- The Washington Times - Wednesday, January 8, 2020

Richard B. Spencer, the controversial white nationalist activist known for coining the term “alt-right,” voiced regret for supporting President Trump in the 2016 election Tuesday.

Mr. Spencer, who championed Mr. Trump during his first presidential campaign and was famously assaulted on Inauguration Day 2017, waxed remorseful on social media amid escalating tensions between the U.S. and Iran resulting in both countries recently nearing the brink of war.

“I deeply regret voting for and promoting Donald Trump in 2016,” Mr. Spencer wrote from his Twitter account.

In a subsequent social media posting addressed to the “people of Iran,” Mr. Spencer tweeted that there are “millions of Americans who do not want war, who do not hate you, and who respect your nation and its history,” adding: “After our traitorous elite is brought to justice, we hope to achieve peace, reconciliation, and forgiveness.”

He also tweaked his Twitter profile so that an image of the Iranian flag is displayed for now in tweets sent from his account.

Mr. Spencer, the head of the National Policy Institute, a white nationalist think-tank, previously achieved mainstream notoriety upon lauding Mr. Trump using Nazi rhetoric.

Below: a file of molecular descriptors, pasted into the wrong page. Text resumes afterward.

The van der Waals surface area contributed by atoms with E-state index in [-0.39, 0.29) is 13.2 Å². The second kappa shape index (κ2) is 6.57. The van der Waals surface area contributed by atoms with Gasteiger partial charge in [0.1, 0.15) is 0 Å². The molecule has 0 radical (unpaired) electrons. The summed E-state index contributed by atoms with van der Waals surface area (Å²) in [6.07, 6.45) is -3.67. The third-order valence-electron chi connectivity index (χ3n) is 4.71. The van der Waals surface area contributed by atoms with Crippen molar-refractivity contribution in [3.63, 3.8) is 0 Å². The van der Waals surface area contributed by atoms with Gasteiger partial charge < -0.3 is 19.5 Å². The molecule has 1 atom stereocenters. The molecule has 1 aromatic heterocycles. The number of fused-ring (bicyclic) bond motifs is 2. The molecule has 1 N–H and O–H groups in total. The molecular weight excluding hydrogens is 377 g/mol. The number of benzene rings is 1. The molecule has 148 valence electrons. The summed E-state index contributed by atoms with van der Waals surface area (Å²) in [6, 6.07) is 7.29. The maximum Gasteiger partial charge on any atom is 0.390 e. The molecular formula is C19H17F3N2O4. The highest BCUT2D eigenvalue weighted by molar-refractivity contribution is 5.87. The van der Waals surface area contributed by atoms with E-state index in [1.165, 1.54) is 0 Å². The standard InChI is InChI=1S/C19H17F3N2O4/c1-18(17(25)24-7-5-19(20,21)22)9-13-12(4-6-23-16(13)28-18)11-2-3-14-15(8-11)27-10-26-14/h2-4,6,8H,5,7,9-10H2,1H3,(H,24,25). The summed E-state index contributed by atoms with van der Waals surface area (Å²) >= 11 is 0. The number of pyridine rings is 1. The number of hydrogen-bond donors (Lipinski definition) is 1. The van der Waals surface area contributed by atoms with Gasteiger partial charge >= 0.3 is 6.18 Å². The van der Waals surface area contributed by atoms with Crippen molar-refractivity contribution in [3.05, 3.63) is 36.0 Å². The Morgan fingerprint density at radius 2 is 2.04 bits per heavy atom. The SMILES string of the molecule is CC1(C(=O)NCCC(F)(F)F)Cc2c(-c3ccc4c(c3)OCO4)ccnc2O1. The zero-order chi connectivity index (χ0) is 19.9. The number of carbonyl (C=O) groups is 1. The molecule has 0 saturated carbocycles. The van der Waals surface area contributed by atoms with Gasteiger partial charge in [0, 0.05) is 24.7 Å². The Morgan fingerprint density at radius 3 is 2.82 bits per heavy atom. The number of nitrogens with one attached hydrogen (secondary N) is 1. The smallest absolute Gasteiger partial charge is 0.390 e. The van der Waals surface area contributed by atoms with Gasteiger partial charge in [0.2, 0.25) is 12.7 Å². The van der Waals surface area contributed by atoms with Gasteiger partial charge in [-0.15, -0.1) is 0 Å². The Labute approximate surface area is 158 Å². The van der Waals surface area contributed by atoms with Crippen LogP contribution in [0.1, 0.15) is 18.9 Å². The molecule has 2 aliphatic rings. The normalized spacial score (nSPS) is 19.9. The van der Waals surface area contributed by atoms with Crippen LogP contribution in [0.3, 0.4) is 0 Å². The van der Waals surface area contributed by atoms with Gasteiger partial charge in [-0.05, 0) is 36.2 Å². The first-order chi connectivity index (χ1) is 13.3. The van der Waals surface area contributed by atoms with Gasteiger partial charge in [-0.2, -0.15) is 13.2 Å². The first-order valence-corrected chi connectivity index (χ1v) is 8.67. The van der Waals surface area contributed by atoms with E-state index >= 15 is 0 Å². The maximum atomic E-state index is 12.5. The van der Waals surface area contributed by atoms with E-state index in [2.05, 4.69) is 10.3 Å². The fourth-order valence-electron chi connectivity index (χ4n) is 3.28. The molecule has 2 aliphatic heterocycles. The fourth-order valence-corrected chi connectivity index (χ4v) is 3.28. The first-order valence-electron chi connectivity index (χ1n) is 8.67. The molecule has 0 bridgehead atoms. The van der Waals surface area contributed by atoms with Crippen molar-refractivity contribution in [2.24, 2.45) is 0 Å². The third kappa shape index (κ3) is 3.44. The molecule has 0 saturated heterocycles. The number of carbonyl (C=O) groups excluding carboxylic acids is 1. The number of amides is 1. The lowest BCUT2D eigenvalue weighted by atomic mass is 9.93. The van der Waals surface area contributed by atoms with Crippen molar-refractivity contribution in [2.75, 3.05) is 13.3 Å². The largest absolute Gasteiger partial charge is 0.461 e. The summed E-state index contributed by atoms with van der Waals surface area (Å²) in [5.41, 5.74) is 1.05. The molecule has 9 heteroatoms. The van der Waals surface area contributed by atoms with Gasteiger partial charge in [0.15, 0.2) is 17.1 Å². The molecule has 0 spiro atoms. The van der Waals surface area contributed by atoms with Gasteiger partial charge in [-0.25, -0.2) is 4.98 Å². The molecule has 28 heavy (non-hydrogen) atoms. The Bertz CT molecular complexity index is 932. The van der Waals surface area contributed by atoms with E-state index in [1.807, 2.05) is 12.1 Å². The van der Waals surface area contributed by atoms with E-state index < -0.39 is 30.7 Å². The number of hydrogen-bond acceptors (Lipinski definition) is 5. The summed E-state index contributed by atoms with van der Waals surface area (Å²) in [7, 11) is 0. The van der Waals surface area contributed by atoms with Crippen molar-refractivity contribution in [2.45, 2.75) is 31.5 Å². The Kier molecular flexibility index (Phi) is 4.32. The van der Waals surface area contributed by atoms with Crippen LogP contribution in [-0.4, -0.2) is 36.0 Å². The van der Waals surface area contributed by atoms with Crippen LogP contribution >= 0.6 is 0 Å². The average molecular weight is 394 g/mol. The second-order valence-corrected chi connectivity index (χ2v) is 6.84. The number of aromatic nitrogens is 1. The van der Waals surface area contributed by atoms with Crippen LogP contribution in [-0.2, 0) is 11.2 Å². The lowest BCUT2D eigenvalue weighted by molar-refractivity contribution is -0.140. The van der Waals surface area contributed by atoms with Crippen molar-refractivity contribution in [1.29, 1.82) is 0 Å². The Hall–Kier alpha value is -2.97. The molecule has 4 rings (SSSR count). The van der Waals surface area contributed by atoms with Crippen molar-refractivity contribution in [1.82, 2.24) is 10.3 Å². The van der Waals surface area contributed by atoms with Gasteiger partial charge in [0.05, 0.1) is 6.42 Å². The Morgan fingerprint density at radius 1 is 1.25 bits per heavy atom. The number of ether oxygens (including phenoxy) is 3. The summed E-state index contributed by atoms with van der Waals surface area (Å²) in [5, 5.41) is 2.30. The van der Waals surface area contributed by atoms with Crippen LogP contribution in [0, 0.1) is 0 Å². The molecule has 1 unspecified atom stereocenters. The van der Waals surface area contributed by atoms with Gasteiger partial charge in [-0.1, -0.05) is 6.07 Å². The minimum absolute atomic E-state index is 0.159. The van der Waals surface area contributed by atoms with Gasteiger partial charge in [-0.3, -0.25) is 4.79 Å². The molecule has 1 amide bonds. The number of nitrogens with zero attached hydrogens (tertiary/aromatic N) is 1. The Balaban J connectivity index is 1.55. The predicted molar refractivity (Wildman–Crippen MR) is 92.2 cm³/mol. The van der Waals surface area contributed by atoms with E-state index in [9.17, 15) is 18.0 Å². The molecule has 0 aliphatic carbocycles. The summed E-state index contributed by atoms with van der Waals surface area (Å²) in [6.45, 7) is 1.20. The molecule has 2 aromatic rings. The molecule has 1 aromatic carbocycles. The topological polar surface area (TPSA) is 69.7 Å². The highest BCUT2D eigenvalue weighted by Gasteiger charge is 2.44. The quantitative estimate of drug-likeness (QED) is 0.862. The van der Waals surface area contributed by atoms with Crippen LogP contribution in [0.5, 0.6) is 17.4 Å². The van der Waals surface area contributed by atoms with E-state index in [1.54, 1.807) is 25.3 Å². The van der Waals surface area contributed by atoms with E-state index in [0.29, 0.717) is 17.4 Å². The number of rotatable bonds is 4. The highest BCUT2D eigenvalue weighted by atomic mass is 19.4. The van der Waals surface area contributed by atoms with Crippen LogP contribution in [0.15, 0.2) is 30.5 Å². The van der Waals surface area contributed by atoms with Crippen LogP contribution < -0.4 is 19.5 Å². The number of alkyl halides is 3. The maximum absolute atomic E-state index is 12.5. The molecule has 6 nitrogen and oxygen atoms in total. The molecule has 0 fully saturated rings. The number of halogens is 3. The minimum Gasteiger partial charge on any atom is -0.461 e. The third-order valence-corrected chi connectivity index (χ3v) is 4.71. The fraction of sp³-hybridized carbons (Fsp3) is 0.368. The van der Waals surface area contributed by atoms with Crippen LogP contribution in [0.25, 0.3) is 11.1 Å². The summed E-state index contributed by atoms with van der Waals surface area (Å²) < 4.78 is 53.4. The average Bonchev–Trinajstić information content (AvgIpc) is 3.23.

“Hail Trump, hail our people, hail victory!” Mr. Spencer said during the group’s annual conference shortly after the president was elected in November 2016.

Mr. Spencer was attending festivities surrounding Mr. Trump’s inauguration weeks later when cameras caught him being punched in the head by a protester. Footage of the assault quickly went viral.

More recently, Mr. Spencer called Mr. Trump “wicked and disgusting” last week after the latter threatened to attack Iranian cultural sites as tensioned worsened between Washington and Tehran.

An attorney representing Mr. Spencer in court cases has previously described the alt-right as “a Eurocentric political ideology which advocates the preservation of national identity, a return to traditional Western values and advances European racial interests.”

Mr. Spencer said in 2018 that he has been banned from visiting 26 countries in Europe encompassing the continent’s visa-free Schengen area. He has also been banned from the University of Virginia in Charlottesville, his alma mater, over his role in leading a torchlit march held on the eve of the deadly “Unite the Right” rally in 2017, where he had been scheduled to speak prior to the event descending into chaos.

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